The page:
GLAAD has more on this issue at their site, including a link to a petition, where they are asking Fox Houston to apologize for the broadcast. Furthermore, YOU can go (and ask your friends to do the same) to the Fox Houston site and write or call  them [(713) 479-2600] and tell them how you felt about the segment, and demand an apology.

Watch the video here, and jump below for a transcript.

[Clip from Glee, character Kurt singing]

Kurt: It doesn’t matter if you love him, or capital H-I-M, just put your paws up. [Clip from Glee continues as characters dance]

Damali Keith: It’s one of Fox’s biggest hit shows. It’s also one of the most controversial. Tonight’s episode of Glee contained two same-sex couples in high school, storylines that have many family values groups complaining that Glee and other popular shows watched by young people delve too much into homosexual relationships.

[Glee ends, and turns to the studio with host Damali Keith and two “talking head” figures]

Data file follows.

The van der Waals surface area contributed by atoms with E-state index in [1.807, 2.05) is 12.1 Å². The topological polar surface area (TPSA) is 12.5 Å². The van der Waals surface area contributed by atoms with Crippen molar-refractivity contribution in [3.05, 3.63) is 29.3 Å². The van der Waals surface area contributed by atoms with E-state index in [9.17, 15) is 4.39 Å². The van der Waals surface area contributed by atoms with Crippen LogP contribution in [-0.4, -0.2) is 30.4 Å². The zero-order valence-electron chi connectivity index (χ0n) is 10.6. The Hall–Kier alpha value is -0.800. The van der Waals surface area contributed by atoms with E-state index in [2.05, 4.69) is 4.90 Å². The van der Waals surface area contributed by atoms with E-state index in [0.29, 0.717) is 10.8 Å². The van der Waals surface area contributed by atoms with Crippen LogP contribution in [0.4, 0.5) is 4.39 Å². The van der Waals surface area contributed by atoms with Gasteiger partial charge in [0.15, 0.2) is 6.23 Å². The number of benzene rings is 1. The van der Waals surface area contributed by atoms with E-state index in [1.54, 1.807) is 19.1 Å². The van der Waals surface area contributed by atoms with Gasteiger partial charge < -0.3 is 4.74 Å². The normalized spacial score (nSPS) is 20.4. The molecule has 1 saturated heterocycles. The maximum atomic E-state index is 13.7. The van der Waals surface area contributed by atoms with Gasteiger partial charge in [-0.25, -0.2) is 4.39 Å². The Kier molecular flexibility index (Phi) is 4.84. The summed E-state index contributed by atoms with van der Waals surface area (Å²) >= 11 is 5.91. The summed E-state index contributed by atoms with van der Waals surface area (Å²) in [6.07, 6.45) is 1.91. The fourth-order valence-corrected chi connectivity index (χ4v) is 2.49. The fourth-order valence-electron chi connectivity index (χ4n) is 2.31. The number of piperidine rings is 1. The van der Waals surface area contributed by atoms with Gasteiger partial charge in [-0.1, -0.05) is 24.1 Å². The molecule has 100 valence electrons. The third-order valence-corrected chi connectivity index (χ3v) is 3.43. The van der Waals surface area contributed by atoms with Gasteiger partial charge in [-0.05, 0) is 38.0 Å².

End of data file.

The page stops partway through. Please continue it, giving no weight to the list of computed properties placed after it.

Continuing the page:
Keith: Tonight we’re joined via Skype by Bryan Fischer of the American Family Association. And also, gay-rights activist Ray Hill is with us in our newsroom. Gentlemen, thank you for being here.

Fischer: You’re welcome.

Hill: You’re welcome, glad to be here.

Keith: And Ray, I know you don’t even want me to ask you a question, you are ready for your response. What do you have to say?

Hill: [laughs] Well, I saw part of the program that was on Fox earlier this evening, and although you can pick any drama piece to death on the small stuff, on the whole, it’s good to see it on this channel.

Keith: And Bryan, what do you think of the homosexuality storylines that we’re having in more shows now?

Fischer: Well, I’m deeply concerned about this because what these television programs are doing is glamorizing homosexual behavior, glamorizing homosexual conduct. This is conduct that carries enormous psychological and physical risks to those that engage in it. It’s just not a lifestyle, it’s not behavior that ought to be glamorized or presented in a way that makes it idealistic.